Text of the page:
The Japan Considered Podcast Archive
October 2007

Weekly programs of analysis and commentary on Japan’s domestic politics and foreign relations. Role of the prime minister and cabinet, changes in Japan's domestic political environment, connecting voters and candidates, constitutional revision, and Japan’s relations with other Asian nations. These broadcasts are created by Japan Considered Project creator/maintainer, Robert Angel, and include short interviews with other specialists on Japanese politics and international relations

You can subscribe by copying the following URL into the "subscribe" window of your podcast aggregator, such as iTunes, Juice, zeibot, or the many others.

Those of you with iTunes already installed on your computers can subscribe with a single click on the iTunes icon, here:   

Or, you can search for "Japan Considered" in the podcast section of the iTunes music store and subscribe from there.

If none of that makes sense, then on the Japan Considered Podcast page [click here] you can read the show notes for each weekly program, and download the audio file to your computer by clicking on the link. The audio files are in compact MP3 format, but still range in size from 8 to 25 meg, so they'll take a while to download.

Beginning with the first show of 2006, I have included a transcript of the whole program for those of you who would rather read than listen.

Thanks for listening, and send comments and suggestions to me via e-mail at

Click Here to Return to
Podcast Home Page

Show Notes

October 26, 2007. Volume 03, Number 38

Click here for the audio file of this program.

Click here for a transcript of this program.

Thanks for dropping in again this week. We have a full schedule. Though I'll do my best to keep the program to a reasonable length. This week we check in on the Ministry of Defense flaps. Including the "Moriya Golf" issue, and how that issue has been combined with debate over renewal of legislation authorizing Japan to continue refueling U.S. ships, and ships of other nations, engaged in the war on terror.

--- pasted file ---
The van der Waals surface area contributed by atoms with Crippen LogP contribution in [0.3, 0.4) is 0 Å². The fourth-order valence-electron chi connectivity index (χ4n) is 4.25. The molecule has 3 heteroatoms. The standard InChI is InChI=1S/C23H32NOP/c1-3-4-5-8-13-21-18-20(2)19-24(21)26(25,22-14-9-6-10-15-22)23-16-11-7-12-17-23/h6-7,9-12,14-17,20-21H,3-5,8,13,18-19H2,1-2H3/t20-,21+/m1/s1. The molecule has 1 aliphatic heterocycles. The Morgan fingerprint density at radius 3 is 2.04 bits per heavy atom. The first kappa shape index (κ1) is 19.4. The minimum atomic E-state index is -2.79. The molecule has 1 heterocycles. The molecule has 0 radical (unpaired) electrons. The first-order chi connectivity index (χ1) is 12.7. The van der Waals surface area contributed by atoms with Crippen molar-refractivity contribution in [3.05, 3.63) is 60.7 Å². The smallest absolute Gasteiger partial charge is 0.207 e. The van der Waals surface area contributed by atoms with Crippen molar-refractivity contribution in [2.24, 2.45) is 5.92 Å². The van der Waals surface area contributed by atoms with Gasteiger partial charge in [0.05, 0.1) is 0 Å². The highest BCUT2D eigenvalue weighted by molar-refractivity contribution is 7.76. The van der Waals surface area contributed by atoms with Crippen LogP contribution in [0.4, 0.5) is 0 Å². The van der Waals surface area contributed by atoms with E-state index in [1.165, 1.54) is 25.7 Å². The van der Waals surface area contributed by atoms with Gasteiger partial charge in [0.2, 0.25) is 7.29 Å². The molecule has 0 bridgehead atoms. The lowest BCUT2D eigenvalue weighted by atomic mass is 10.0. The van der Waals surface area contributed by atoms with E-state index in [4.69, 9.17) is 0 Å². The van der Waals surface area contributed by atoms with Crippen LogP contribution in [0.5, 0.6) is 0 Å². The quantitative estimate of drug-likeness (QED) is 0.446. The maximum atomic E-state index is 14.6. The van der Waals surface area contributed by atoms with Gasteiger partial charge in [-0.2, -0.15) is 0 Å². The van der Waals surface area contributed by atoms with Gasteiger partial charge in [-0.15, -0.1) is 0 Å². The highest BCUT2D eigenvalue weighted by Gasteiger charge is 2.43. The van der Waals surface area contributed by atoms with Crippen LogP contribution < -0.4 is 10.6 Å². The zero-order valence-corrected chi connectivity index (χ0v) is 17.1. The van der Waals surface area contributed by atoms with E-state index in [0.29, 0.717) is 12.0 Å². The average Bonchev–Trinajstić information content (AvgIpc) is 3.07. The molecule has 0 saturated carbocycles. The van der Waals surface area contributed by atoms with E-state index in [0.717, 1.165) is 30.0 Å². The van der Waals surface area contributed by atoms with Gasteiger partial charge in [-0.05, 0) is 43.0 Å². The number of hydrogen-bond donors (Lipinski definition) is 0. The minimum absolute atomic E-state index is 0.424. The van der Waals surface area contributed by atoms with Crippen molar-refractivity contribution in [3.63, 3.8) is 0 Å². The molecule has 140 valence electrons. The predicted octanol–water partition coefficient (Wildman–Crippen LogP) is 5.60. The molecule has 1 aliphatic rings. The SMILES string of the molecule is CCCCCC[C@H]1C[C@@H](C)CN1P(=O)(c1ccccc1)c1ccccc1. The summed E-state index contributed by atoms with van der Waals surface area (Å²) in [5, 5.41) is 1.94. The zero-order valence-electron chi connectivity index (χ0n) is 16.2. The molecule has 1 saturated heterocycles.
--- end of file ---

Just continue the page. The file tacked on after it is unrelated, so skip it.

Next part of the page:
Then we have an interview with Dr. James Auer, Director of the Center for U.S.-Japan Studies and Cooperation at Vanderbilt University's Institute for Public Policy Studies. Jim helps us unravel the complex parliamentary goings-on concerning Japan's diplo-military relationship with the United States. A real mine field.

October 19, 2007. Volume 03, Number 37

Click here for the audio file for this program.

Click here for a transcript of this program.

Thanks for joining me again today. We have a good program. Featuring an extended interview with Gregg Rubinstein of Washington, D.C. Gregg gives us his latest thinking on the nature of U.S.-Japan relations. All interesting stuff.

Before that we briefly consider the significance of a couple of items in the news this week. First, Chief Cabinet Secretary Machimura's comments to the Kantei press corps about negotiations with China over the East China Sea gas exploitation dispute. He clearly said -- again -- that Japan believes this issue requires a "political" resolution. And that Japan expects China to present a more reasonable proposal. Clearly, "dialogue" can mean all sorts of things.